Identifying symptoms of mental health disorders and seeking proper treatment can help prevent those who suffer from seeking out drugs as a method of self-medication. Effective mental health counseling can help those with a mental health disorder discover symptoms and side effects and offer coping techniques and ways to identify triggers. Additionally, safe medications can be prescribed to help treat symptoms without altering consciousness, personality, or the ability to function.

Drug Addiction Causes Mental Health Disorders

It is not fair to simply state that 100 percent of drug addicts suffer from a mental health disorder based on the fact that drug addiction itself meets the criteria of a mental health disorder when it changes the hierarchy of needs or a change in brain circuits that exists after detoxification from the drug. When this happens, a person prioritizes drug use over everything else, even basic life needs, which creates compulsive behaviors and is no longer able to control or moderate use.

Alcohol and drugs that are abused alter the body in some way. Whether it is a temporary intoxication or a permanent alteration of the brain, as with heroin, there is the propensity for the substance to either make long-lasting alterations to the structure, functioning, or chemical makeup of the brain or body, or to establish behaviors and patterns that change the personality of the user. Some substances, such as meth and heroin, alter the physical and chemical makeup of the brain that can lead to severe deficits and permanent changes in mood and behavior. Cocaine and heroin provide such a euphoric high that it is nearly impossible to find the joy in life without it, making a normal day seem like a low low and the bad days feel like a bottomless pit. Other drugs, like alcohol, become such a part of a user’s routine that it can change the behaviors and patterns and make it difficult to recognize the self without the substance.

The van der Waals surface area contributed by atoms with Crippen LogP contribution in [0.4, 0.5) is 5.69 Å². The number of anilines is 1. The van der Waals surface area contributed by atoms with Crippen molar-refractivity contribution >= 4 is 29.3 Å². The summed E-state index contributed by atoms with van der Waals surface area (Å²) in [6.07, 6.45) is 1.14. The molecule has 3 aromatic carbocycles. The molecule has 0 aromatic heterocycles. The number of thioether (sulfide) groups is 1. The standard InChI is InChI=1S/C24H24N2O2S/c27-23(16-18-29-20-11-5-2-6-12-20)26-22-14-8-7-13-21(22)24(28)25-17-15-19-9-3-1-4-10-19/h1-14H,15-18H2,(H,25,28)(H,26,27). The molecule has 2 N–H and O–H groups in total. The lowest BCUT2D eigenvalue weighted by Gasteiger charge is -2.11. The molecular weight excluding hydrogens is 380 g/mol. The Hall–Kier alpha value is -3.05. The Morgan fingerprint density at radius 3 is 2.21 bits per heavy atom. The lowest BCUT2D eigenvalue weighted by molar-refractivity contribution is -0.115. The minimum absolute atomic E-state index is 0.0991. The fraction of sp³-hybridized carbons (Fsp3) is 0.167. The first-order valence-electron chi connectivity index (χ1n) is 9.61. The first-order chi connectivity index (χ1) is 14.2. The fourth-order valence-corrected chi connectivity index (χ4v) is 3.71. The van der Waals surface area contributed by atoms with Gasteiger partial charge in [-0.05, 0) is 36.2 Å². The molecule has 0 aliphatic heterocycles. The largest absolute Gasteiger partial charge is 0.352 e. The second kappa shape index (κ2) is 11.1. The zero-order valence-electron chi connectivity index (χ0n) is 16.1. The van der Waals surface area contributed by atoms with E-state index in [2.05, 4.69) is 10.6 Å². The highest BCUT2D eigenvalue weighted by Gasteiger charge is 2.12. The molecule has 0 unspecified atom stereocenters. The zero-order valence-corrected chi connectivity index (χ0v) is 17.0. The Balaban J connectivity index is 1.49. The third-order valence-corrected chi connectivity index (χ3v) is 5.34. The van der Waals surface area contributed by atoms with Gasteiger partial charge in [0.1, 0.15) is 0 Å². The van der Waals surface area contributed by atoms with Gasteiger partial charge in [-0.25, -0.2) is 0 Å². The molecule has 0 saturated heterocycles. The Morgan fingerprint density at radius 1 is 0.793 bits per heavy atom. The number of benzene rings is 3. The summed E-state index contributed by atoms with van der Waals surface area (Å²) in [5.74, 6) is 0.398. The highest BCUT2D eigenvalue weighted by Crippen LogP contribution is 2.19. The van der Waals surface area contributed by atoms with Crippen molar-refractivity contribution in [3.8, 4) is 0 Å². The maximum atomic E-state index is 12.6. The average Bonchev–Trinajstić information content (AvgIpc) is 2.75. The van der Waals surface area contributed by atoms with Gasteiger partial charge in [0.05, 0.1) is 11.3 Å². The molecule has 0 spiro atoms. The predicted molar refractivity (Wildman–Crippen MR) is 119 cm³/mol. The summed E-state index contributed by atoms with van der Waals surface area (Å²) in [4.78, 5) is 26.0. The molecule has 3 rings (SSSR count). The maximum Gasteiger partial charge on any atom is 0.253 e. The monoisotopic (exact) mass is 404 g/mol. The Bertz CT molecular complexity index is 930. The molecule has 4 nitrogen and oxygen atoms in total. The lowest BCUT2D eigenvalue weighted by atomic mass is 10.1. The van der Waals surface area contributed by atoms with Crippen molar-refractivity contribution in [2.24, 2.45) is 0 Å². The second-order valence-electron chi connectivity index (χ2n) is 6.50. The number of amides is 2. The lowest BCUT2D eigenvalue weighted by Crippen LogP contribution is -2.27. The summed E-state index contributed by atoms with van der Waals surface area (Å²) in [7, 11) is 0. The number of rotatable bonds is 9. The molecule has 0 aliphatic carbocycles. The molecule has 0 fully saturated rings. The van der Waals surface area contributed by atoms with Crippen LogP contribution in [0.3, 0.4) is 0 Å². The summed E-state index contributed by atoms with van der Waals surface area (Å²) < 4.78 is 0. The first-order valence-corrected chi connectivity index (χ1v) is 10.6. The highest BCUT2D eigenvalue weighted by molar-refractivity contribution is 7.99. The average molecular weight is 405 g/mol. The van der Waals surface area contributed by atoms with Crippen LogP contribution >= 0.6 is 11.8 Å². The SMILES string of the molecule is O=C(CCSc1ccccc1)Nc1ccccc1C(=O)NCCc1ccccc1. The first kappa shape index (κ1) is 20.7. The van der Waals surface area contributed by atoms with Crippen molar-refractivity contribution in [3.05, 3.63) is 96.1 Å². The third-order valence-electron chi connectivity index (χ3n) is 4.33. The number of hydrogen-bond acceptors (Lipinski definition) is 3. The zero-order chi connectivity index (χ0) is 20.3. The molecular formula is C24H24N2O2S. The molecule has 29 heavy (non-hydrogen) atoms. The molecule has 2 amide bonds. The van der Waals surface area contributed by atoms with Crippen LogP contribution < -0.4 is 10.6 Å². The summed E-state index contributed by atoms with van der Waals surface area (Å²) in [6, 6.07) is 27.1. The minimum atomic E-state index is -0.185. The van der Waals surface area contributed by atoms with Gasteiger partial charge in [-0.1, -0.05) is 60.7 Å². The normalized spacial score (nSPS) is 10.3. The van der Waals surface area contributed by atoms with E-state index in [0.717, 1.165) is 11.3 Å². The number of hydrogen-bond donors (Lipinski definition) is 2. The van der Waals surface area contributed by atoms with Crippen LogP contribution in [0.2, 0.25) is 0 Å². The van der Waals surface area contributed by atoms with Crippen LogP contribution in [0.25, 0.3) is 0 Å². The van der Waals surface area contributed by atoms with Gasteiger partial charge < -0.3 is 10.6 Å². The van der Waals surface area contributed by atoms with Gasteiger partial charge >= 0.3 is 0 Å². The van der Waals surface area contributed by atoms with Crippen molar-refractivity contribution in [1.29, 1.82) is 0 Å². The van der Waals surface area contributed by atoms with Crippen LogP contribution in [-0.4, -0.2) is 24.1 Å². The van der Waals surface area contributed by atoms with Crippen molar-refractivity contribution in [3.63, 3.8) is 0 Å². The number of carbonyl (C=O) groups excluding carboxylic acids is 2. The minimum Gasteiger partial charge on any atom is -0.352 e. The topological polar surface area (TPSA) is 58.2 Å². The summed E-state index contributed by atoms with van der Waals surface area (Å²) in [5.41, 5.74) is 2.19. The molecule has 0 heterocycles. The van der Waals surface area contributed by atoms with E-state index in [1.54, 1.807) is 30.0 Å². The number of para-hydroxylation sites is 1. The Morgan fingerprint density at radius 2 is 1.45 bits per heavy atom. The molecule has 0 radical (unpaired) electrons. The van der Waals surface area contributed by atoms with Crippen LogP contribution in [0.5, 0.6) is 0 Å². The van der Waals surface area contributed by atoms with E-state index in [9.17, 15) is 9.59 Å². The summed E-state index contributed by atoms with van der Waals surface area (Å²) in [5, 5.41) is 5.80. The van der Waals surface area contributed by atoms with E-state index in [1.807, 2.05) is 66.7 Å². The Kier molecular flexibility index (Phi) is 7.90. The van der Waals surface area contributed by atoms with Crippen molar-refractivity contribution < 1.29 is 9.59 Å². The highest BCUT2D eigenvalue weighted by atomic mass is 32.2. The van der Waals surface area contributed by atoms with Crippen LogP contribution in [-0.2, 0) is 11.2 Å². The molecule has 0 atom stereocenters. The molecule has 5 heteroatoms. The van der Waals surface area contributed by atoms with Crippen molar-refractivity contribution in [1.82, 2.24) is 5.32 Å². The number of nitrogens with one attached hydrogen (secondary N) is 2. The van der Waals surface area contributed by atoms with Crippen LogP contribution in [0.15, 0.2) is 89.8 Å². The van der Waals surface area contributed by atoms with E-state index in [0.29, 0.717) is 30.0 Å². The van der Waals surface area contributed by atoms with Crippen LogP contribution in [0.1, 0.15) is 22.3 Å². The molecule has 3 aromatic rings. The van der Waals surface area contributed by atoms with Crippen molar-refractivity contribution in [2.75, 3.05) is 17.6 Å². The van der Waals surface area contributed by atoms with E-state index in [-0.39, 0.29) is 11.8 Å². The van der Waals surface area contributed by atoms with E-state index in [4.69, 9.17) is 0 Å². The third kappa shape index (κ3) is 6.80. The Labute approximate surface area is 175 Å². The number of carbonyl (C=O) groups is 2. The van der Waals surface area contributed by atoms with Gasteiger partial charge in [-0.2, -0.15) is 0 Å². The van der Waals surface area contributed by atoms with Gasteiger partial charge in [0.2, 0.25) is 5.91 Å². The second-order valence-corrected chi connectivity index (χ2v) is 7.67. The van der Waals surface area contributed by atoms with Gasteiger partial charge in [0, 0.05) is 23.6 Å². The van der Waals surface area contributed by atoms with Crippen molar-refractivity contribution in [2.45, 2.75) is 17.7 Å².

Additionally, drug use puts people at higher risk for being targeted in violent crimes and sexual violence, which can lead to serious mental health issues including depression, anxiety, and post-traumatic stress disorder (PTSD). For those who began using illicit drugs without an underlying mental health disorder, the exposure to situations and circumstances that they would not otherwise experience can be enough to trigger or create a mental disorder.

How Mental Health Counseling Helps Treat Drug Addiction

When looking for a substance abuse treatment program, it is important to find one that understands that drug addiction is not simply the act of using a substance. Successful treatment programs should focus on more than the physical detoxification from a substance. Drug addiction recovery requires learning how to avoid relapse, which requires identification of the reasons for use and personal triggers. Many times, addressing the underlying causes of mental instability — either situational or due to a disorder. Mental health counseling as a part of a drug rehabilitation program can help a patient identify the underlying cause of their substance use and teach effective coping techniques to prevent relapse.

At Metro Rehab, we understand the importance of mental health counseling as a tool for breaking the addiction. We use a variety of counseling methods including individual and group counseling, as well as on-going support groups and crisis intervention. For more information about our programs or to get started on your road to addiction recovery, contact us for your free consultation today.